Despite threats of U.S. auto tariffs and heated trade talks, it’s full steam ahead for Canada on a new bridge between the two countries.
The contract to build and operate the Gordie Howe International Bridge connecting Detroit and Windsor was finalized Friday with an estimated lifetime cost of $5.7 billion. The consortium includes Toronto-based Aecon Group Inc. and the Canadian units of Madrid-based Actividades de Construccion y Servicios SA and Texas-based Fluor Corp.
It would bring a new 2.6 km, six-lane bridge across the Detroit River — the busiest corridor in Canada-U.S. trade, particularly for the auto sector. The bridge is being financed by the Canadian government and isn’t scheduled to open until 2024, but is nonetheless a bet that trade tensions will pass.
“There will always be a trading relationship between Canada and the United States,” said Dwight Duncan, board chair of the Windsor-Detroit Bridge Authority and former Ontario finance minister. He said they “never” considered delaying the project, pending trade talks. “Whatever glitches happen in the next six hours, six days, six months, there will continue to be a need for this crossing, there will continue to be trade.”
The bridge project is exposed to several fronts of the trade fight between the U.S. and Canada. The American owners of an existing, rival bridge are pressuring President Donald Trump — who is currently frustrated with Canada — to revoke a key waiver for the new one. Trump has threatened tariffs on Canadian auto imports, which would upend traffic and toll levels. A potential collapse of the North American Free Trade Agreement could sap trade between the nations.
Despite that, the bridge has support from a wide range of U.S. and Canadian political leaders of various partisan affiliations.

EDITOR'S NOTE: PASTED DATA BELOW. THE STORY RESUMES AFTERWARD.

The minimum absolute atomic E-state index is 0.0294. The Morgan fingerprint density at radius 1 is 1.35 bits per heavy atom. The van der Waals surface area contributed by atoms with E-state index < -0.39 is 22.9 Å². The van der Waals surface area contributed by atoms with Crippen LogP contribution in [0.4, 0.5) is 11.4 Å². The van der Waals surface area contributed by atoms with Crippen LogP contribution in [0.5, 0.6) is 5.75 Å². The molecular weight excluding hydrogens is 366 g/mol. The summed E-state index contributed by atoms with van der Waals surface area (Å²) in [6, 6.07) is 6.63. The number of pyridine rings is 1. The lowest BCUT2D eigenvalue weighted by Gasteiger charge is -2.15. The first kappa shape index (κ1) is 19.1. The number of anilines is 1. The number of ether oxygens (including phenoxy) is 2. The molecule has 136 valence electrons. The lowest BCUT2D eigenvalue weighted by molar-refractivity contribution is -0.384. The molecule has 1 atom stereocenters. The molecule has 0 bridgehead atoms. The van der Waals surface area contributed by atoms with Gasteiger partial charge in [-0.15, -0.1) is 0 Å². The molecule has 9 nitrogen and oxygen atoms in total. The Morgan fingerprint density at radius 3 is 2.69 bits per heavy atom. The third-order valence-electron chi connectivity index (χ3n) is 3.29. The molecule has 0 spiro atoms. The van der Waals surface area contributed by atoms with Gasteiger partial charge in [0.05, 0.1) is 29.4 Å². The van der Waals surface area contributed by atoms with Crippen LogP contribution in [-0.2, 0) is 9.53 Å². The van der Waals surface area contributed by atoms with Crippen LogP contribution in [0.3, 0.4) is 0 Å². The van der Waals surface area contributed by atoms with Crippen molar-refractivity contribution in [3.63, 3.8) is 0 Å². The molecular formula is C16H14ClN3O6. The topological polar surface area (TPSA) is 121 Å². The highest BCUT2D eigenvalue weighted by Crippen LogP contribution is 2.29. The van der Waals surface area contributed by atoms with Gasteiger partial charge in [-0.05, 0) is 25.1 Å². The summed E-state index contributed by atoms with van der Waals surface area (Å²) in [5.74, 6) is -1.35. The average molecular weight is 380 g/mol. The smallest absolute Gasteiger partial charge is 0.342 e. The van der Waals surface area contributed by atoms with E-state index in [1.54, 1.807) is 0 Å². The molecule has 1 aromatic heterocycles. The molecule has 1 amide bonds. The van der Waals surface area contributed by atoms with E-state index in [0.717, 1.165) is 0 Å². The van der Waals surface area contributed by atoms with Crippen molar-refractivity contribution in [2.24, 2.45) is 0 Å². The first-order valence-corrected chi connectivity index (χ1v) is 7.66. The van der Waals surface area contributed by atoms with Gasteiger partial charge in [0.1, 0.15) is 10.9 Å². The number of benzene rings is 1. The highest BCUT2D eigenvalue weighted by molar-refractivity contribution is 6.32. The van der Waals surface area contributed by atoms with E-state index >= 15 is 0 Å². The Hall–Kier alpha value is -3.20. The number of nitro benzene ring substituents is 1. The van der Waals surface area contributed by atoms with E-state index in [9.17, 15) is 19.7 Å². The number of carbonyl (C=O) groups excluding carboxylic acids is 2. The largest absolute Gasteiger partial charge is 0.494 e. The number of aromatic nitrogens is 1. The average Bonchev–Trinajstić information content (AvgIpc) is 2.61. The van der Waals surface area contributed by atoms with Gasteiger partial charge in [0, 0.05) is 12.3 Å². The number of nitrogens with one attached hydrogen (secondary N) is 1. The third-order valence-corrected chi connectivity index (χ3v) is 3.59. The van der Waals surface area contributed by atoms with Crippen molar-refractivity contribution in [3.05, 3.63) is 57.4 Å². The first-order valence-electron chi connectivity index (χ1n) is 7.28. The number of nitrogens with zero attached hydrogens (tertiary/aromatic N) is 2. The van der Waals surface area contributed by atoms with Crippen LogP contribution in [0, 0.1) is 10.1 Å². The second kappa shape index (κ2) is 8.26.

Duncan declined to say whether he has assurances the Trump administration won’t intervene, saying the president praised the project in a joint statement with Prime Minister Justin Trudeau last year.
“My job’s to get the bridge built and the bridge is going to get built,” Duncan said. “This is an important reminder of our commitment to the ongoing relationship between our two great countries.”
The bridge will be built with North American steel, primarily sourced within Canada. Tariffs on steel applied by both the U.S. and Canada are “not a big issue” for the project, Duncan said.
The public-private partnership contract includes $3.8 billion to build the project and $1.9 billion to operate it for 30 years. The price is higher than initially estimated, but Duncan said the previous Canadian government “grossly” underestimated the cost and timeline for the large-scale project.
The owners of the existing Ambassador Bridge said traffic levels have been falling — raising the prospect of a bridge growing in cost and hoping for a split share of declining toll revenue to pay itself off. Duncan brushed that aside, saying “it’ll be all recouped” and that traffic levels are falling in part “because of the poor condition of the other border crossings.” He didn’t say which. Traffic historically “trends up and it will continue to trend up, particularly on the commercial side,” he said.
The builder consortium raised $446.4 million in bond sales last week. S&P Global Ratings assigned the project a preliminary A- rating last month, which it said “reflects the strength and experience of the highly integrated consortium.” The project will create 2,500 construction jobs, the Windsor-Detroit Bridge Authority said in a statement.